If God had made judgments against the Egyptians, and did not split the sea for us, it would have been enough.

Hmm, enraging the Egyptians and not giving us a way out of their land would most probably NOT have been enough!

But the whole song of Dayenu is very consistent with the overall themes of Pesach: journey. Transition. Process. This is borne out by the choice of Torah text that becomes the centerpiece of the seder: Arami Oved Avi, My Father was a Wandering Aramean, or, as the Midrash in the Haggadah interprets it, An Aramean Tried to Destroy my Father (Devarim/Deuteronomy 26:5-8):

My father was a wandering Aramean, and he went down to Egypt, and sojourned there in meager numbers. And there, he became a great, populous, and mighty nation. The Egyptians were cruel to us and oppressed us, and they burdened us with hard labor. We cried out to the Eternal, the God of our ancestors, and The Eternal heard our voice, and saw our suffering and our labor and our oppression. And the Eternal took us out of Egypt with a strong hand and an outstretched arm, and with great terror, and with signs, and with wonders.

It is very telling that the Haggadah eliminates the following verse:

And He brought us to this place (the Land of Israel), and gave us this land, a land flowing with milk and honey.

On Pesach, we are not landed. We eat matzah, the bread of journeying, a bread that is baked quickly, with no time to rise. Dayenu is a series of expressions of gratitude, “it would have been enough for us,” for things that in no practical way could ever possibly have been enough. Arami Oved Avi, as presented by the Haggadah does not have us settled in our land, but in the process of leaving slavery. On Pesach, we are wandering Jews, as our father, Jacob, was a wandering Aramean.

It is also telling that the other holiday among the shalosh regalim, the three pilgrimage holidays, that is long enough to have a chol hamoed, a time in the holiday during which some amount of work is permitted, is Sukkot: a commemoration of wandering in the desert, when we live in temporary dwellings.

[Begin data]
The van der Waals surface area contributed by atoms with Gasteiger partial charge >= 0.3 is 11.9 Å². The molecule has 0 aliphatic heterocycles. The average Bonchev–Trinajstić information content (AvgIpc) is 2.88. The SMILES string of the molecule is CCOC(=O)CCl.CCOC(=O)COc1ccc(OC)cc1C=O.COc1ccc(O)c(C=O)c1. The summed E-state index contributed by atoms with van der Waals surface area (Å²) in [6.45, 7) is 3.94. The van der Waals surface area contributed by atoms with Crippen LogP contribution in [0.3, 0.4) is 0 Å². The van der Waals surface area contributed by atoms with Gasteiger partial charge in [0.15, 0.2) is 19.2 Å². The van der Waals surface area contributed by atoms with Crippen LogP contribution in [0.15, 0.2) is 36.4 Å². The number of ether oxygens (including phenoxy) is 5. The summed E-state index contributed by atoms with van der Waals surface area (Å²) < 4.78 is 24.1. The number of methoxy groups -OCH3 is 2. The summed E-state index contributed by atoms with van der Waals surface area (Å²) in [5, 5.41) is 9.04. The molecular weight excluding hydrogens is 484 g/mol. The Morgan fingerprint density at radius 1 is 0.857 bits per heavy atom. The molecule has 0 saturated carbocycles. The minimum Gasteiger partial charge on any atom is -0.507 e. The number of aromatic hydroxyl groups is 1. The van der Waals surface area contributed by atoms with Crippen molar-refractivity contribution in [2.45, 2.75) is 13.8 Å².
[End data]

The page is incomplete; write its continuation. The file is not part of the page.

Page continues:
There is a time to find our homes in transition. We are asked to root ourselves, both communally and spiritually, in rootlessness, in wandering, in process and journey. To find God, we must avoid tangible signs and representations of a deity. We do not have a god of unmoving, solid rock. We are committed to the indescribable, invisible, creative force of being itself. Our people and our religion began with Abraham leaving home, not settling. We need to take comfort in, and root ourselves in, the fact of our incompleteness.

“Even if we were all wise, all scholars, all learned in the Torah, we would still have an obligation to retell the story of the Exodus.” There is no point at which we have acquired that story, and learned it, or anything else, completely. We will never have “arrived.” That is why if God had taken us out of Egypt, but not done anything for us afterwards, it would have been enough.

Shabbat Shalom, and Chag Kasher VeSameach!

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